Inserting a column - Cross Validation

Screen Link: https://app.dataquest.io/m/154/cross-validation/3/k-fold-cross-validation

dc_listings["fold"].iloc[0:745] = 1
dc_listings["fold"].iloc[745:1490] = 2
dc_listings["fold"].iloc[1490:2234] = 3
dc_listings["fold"].iloc[2234:2978] = 4
dc_listings["fold"].iloc[2978:3723] = 5``` 

This is the code I'm using.to insert a column with my fold variable...though the answer isn't accepted.  It looks like the issue is that I'm generating an int instead of a float?  

How is the above code worse than the example code below?

: ```dc_listings.loc[dc_listings.index[0:745], "fold"] = 1
dc_listings.loc[dc_listings.index[745:1490], "fold"] = 2
dc_listings.loc[dc_listings.index[1490:2234], "fold"] = 3
dc_listings.loc[dc_listings.index[2234:2978], "fold"] = 4
dc_listings.loc[dc_listings.index[2978:3723], "fold"] = 5

Hi @andreas.varotsis

Welcome to our Dataquest Community.

Let’s see one by one.

First One: -

In short, this code is used to replace an existing value from the fold column. And according to instructions in the slide, you have to create a new_column then assign them the values.

But according to code, first you are selecting the fold column then assigning the value to some particular index. Notice there is no column name fold in the DataFrame. So it gives you a KeyError i.e., the column not found.

Second One: -

Assigning value in column fold according to the index.

dataframe.loc[index, column] = value

In this code, first, you are selecting the particular row according to index then for that row in certain columns you are assigning values.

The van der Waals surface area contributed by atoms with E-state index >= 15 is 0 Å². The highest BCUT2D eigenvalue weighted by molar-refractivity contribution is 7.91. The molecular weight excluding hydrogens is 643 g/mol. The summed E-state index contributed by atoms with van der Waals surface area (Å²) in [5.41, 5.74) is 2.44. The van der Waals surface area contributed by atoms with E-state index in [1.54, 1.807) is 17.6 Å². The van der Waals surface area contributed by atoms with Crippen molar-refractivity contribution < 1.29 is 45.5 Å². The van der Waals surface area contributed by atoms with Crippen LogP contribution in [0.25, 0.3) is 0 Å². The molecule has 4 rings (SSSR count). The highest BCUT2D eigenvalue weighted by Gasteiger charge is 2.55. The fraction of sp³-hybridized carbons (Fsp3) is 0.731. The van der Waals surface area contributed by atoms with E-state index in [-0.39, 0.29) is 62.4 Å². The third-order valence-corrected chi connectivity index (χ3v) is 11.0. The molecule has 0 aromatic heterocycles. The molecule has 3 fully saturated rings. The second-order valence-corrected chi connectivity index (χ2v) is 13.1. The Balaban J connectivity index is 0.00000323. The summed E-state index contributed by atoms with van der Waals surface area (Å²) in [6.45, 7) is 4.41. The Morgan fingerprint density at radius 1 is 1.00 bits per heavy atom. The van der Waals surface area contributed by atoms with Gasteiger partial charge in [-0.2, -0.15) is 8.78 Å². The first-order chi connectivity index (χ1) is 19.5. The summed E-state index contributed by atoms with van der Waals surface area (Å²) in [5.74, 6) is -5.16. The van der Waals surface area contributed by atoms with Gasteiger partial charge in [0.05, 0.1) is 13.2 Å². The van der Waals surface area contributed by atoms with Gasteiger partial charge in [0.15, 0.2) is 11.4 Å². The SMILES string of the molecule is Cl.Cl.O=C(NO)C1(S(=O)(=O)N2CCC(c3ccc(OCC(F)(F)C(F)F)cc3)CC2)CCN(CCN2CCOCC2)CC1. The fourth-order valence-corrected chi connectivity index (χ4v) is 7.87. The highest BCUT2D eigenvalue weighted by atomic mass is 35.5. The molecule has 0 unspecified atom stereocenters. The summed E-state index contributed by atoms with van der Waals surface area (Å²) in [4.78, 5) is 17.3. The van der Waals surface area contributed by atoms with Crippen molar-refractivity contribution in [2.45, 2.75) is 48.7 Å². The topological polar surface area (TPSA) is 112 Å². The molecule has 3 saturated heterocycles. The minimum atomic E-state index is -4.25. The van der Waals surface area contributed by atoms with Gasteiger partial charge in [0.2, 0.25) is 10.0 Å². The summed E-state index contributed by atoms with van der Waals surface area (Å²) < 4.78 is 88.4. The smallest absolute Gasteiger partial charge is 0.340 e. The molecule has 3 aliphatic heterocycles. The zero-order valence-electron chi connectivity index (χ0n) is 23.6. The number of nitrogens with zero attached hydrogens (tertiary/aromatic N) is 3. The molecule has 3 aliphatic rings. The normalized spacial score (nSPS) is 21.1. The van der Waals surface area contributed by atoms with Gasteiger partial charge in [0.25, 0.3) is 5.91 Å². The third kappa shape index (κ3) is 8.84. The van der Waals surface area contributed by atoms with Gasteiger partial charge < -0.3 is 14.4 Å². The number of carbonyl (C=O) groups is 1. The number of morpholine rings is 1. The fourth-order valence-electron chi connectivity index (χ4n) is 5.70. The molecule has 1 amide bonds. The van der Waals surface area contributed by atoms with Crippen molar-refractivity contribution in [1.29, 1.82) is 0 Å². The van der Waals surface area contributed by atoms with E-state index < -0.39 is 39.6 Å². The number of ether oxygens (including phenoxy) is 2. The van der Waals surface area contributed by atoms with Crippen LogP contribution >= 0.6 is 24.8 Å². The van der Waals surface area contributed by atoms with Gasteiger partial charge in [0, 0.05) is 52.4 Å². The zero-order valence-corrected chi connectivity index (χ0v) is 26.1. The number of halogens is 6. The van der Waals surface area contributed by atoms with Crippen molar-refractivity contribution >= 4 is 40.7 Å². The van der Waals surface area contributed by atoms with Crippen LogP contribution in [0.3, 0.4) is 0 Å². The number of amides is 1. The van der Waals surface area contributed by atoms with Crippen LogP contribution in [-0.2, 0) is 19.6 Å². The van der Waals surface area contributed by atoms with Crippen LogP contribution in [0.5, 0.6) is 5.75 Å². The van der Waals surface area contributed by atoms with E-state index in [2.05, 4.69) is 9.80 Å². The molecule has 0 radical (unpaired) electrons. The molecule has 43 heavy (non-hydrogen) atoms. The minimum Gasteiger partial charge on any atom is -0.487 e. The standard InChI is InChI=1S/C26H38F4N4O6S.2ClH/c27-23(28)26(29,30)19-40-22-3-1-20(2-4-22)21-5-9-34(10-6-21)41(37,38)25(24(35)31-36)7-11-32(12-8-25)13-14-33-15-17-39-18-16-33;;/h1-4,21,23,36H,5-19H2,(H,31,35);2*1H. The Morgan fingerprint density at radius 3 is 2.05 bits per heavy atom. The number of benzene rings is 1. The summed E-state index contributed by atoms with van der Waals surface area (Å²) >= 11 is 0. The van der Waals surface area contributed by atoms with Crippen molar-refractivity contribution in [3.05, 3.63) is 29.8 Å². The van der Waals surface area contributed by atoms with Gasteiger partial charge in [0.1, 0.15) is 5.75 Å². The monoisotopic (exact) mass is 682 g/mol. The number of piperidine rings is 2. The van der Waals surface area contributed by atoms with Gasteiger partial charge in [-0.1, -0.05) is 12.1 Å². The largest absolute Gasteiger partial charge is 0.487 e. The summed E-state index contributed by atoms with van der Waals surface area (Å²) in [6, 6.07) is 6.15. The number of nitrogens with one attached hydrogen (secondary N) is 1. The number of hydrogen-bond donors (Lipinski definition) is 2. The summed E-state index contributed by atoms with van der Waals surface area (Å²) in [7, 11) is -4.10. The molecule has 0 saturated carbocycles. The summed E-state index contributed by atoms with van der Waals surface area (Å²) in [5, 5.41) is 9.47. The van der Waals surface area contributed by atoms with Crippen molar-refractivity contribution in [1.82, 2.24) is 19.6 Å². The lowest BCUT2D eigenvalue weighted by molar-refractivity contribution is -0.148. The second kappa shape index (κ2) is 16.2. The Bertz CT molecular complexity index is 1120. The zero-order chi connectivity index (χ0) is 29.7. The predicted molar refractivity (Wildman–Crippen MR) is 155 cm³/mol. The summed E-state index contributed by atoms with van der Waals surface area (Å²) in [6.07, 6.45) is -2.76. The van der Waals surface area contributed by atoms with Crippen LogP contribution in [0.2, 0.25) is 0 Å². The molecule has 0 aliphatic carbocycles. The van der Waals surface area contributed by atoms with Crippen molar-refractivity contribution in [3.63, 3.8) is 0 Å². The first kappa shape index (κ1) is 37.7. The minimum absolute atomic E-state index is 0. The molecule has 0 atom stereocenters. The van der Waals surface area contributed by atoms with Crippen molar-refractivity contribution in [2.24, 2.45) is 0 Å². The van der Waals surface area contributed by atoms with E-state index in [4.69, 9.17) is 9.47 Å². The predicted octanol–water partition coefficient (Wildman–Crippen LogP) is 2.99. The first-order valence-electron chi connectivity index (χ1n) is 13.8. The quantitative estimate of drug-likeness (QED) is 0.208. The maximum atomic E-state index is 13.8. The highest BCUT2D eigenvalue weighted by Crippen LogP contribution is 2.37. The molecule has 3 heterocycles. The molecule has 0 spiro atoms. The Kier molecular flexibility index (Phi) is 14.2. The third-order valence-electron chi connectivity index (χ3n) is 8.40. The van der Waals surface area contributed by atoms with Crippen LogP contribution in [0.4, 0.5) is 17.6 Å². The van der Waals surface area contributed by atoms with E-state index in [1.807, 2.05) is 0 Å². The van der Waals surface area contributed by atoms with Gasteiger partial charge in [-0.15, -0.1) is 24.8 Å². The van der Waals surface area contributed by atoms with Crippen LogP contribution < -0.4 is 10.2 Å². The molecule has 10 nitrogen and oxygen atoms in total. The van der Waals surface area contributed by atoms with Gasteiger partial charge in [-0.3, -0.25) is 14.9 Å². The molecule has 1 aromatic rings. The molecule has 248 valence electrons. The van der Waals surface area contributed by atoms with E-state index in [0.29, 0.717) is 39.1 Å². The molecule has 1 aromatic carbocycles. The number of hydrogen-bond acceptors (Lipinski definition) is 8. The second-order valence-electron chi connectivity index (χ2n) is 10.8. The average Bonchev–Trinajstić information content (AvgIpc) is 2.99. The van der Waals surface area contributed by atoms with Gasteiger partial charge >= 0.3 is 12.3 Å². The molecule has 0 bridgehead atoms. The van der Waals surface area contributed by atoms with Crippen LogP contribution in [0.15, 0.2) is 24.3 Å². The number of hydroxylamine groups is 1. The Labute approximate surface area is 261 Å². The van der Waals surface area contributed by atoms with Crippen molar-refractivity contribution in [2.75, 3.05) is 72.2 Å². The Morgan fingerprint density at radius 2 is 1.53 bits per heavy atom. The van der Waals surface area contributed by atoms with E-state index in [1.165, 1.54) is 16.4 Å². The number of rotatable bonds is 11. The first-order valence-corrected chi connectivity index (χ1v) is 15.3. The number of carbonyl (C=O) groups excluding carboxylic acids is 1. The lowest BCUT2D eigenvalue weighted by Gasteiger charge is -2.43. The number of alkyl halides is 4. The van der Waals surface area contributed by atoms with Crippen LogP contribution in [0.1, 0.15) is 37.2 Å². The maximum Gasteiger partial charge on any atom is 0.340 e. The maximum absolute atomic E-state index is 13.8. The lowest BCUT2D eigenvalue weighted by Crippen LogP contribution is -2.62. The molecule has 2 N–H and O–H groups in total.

I hope this helps :slightly_smiling_face: .

2 Likes

Hi there,
I have another question concerning this. I have used similar method, I wrote the following code:

dc_listings['fold'] = 0
dc_listings['fold'].iloc[0:745] = 1
dc_listings['fold'].iloc[745:1490] = 2
dc_listings['fold'].iloc[1490:2234] = 3
dc_listings['fold'].iloc[2234:2978] = 4
dc_listings['fold'].iloc[2978:3723] = 5

I understand that the mechanism here is different and first I create the column and then replace the values. The column that I create is initially assigned an int equal to 0. Therefore when I change specific values my output is also int.
Have I used assignment dc_listings['fold'] = 0. the Series ‘fold’ would be a float too.

Bur I just don’t get why when using the solution code which is:

dc_listings.loc[dc_listings.index[0:745], "fold"] = 1
dc_listings.loc[dc_listings.index[745:1490], "fold"] = 2
dc_listings.loc[dc_listings.index[1490:2234], "fold"] = 3
dc_listings.loc[dc_listings.index[2234:2978], "fold"] = 4
dc_listings.loc[dc_listings.index[2978:3723], "fold"] = 5

the values become automatically a float and not an int

1 Like

Hi @k.wiktorski.it,

If we only fill values for specific rows, then the rest of the rows must be assigned NaN. This is why Pandas is converting the column to float. Because NaN is a float value.

print(type(numpy.nan))
float

On the other hand, dc_listings['fold'] = 0 is assigning an integer value to all rows. Therefore, the column is set to integer.

Best,
Sahil

1 Like

Hi Sahil,

I tried to use this code for asssignment -
dc_listings[‘fold’] = 0